While at Los Alamos National Laboratory working on the Manhattan Project, Richard Feynman developed a bit-processing algorithm to compute the logarithm
that is similar to long division and was later used in the Connection Machine. The algorithm relies on the fact that every real number x where 1 < x < 2
can be represented as a product of distinct factors of the form 1 + 2^{−k}. The algorithm sequentially builds that product P, starting with P = 1 and k = 1:
if P · (1 + 2^{−k}) < x, then it changes P to P · (1 + 2^{−k}). It then increases k by one regardless. The algorithm stops when k is large enough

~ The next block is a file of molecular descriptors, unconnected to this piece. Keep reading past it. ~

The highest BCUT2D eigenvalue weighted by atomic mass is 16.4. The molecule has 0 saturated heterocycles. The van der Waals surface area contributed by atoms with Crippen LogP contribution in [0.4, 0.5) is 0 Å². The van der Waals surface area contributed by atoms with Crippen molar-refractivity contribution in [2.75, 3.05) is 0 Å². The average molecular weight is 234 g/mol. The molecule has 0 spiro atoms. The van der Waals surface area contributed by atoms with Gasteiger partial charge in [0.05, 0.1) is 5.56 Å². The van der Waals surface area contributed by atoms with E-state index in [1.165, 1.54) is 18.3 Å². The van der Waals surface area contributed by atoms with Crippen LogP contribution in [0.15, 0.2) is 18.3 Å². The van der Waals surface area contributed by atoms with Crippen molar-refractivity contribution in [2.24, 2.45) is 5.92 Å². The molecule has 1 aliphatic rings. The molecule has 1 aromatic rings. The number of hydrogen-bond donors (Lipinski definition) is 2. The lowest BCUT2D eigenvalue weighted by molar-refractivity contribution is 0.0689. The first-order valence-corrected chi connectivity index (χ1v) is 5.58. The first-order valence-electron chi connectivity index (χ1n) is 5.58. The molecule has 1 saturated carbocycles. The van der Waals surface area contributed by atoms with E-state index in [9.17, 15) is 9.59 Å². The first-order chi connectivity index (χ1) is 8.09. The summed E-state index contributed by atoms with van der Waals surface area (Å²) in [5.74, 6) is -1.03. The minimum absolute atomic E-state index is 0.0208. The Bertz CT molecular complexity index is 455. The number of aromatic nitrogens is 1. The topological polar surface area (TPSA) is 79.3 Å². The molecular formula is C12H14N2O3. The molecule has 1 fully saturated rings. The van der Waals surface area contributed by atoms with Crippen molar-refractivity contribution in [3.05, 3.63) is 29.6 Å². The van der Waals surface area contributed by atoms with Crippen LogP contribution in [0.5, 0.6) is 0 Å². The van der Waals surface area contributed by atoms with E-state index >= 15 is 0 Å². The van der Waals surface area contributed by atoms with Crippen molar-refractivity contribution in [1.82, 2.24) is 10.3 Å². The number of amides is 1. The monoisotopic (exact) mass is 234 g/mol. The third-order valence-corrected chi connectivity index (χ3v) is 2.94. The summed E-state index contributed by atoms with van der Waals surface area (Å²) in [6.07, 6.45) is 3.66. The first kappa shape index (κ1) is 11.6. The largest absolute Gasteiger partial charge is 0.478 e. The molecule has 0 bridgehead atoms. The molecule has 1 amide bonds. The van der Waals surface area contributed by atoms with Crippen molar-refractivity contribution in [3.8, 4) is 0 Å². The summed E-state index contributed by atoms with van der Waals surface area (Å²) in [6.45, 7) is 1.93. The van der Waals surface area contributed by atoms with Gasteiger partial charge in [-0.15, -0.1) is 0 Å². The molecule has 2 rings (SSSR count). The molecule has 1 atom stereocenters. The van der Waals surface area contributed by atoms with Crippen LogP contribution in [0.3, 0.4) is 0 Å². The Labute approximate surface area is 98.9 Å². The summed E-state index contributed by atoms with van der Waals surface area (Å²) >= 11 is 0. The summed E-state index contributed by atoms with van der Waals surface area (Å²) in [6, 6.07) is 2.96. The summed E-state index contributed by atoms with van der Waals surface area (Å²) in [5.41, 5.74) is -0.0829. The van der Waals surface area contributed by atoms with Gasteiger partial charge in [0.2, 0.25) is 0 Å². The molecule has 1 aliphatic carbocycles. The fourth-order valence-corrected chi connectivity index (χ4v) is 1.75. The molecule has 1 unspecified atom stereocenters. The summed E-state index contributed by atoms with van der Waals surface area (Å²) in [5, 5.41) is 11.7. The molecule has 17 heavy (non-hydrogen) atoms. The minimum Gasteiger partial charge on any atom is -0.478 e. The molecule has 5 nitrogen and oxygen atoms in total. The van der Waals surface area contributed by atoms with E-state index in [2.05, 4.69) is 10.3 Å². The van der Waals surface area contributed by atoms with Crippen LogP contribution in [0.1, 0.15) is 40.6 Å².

to give the desired accuracy. Because log(x) is the sum of the terms of the form log(1 + 2^{−k}) corresponding to those k for which the factor
1 + 2^{−k} was included in the product P, log(x) may be computed by simple addition, using a table of log(1 + 2^{−k}) for all k.
Any base may be used for the logarithm table.

Here I have slightly modified the algorithm to compute the natural logarithm of any number x ≥ 1.

I highly recommend the excellent story of how the algorithm came to be.